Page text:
Gomez operated Fleischmann’s Produce, a company that imported fresh herbs for wholesale distribution. Gomez spent approximately $896,951 in 2014 and $1,051,213 in 2015 gambling at a Broward County casino. In March 2015, he filed a 2014 federal corporate return for Fleischmann’s that overstated total business expenditures by falsely reporting the $896,951 in gambling expenditures as cost of goods sold. The next year, Gomez caused a 2015 corporate return to be filed that again falsely characterized his gambling expenditures as cost of goods sold. He also substantially underreported his personal income for both years.

Gomez caused a tax loss to the IRS of more than $545,000.

Sentencing is Sept. 30, when he faces a maximum of five years in prison. He also faces a period of supervised release, restitution and monetary penalties.

Phoenix: Luis Alberto Ortiz-Garcia has been sentenced to 28 months in prison and ordered to pay $587,367 in restitution to the IRS after pleading guilty to money laundering and unlawful use of means of identification.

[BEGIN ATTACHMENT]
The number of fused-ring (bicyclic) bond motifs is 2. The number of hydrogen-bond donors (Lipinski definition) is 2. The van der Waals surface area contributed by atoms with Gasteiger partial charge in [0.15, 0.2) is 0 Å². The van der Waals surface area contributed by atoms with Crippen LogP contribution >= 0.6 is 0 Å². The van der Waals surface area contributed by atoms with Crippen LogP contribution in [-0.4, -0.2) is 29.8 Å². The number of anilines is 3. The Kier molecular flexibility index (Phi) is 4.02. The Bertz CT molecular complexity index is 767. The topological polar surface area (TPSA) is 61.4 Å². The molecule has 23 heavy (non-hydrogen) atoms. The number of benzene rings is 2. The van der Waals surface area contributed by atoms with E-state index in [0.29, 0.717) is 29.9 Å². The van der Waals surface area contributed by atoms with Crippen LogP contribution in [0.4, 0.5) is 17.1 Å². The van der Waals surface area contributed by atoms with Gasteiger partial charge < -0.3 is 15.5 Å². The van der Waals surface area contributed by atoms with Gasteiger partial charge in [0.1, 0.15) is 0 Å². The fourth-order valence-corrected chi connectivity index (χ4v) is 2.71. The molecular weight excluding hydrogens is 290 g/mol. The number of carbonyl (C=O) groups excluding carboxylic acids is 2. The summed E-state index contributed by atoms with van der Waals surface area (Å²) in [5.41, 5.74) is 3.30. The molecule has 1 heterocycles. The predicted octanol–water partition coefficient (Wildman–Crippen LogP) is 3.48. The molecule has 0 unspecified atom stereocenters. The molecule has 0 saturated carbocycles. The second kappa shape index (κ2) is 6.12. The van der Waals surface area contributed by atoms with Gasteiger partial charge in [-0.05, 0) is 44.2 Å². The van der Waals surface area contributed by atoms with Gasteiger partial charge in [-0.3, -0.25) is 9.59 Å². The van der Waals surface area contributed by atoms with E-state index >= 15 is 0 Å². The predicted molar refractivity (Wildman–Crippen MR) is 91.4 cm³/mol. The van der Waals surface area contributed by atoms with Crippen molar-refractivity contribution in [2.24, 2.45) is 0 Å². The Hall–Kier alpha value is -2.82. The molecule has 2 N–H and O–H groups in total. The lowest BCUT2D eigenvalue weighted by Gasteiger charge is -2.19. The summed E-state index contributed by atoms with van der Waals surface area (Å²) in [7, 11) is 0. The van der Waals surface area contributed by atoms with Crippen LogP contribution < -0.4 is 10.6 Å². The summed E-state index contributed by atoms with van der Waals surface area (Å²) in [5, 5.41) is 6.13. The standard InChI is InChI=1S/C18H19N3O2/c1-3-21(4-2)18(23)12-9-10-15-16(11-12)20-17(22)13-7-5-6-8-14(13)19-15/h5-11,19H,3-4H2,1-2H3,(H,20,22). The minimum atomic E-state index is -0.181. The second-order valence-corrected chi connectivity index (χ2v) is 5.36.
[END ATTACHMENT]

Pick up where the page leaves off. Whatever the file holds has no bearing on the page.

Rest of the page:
Ortiz-Garcia is a longtime resident of Arizona and has lived in Tucson and Nogales since 2006. Beginning in at least January 2010, he filed income tax returns with the IRS using others’ personal ID information to generate fraudulent refunds.

He obtained the information by purchasing documents from individuals living on or around the Mexican border, obtaining it from others engaged in the false return scheme or stole it while volunteering prep services. His phony returns included falsified wages, employers, tax withholdings, fictitious dependents and falsified claims for credits.

Between 2010 and 2015, he filed some 203 false income tax returns using the ID information of others in an attempt to obtain some $1,151,491 in fraudulent refunds.

Leonardo, New Jersey: Construction exec Peter Alvarez, 54, of Atlantic Highlands, New Jersey, has admitted evading employment and personal income taxes.

From 2011 to 2016, Alvarez owned and operated Mr. Demo, a construction and demolition business. Alvarez cashed numerous checks from the company’s clients and used the cash, in part, to pay employees’ wages. He concealed from the IRS his payment of employees’ wages and his failure to report, account for and pay employment taxes of a total of $177,649.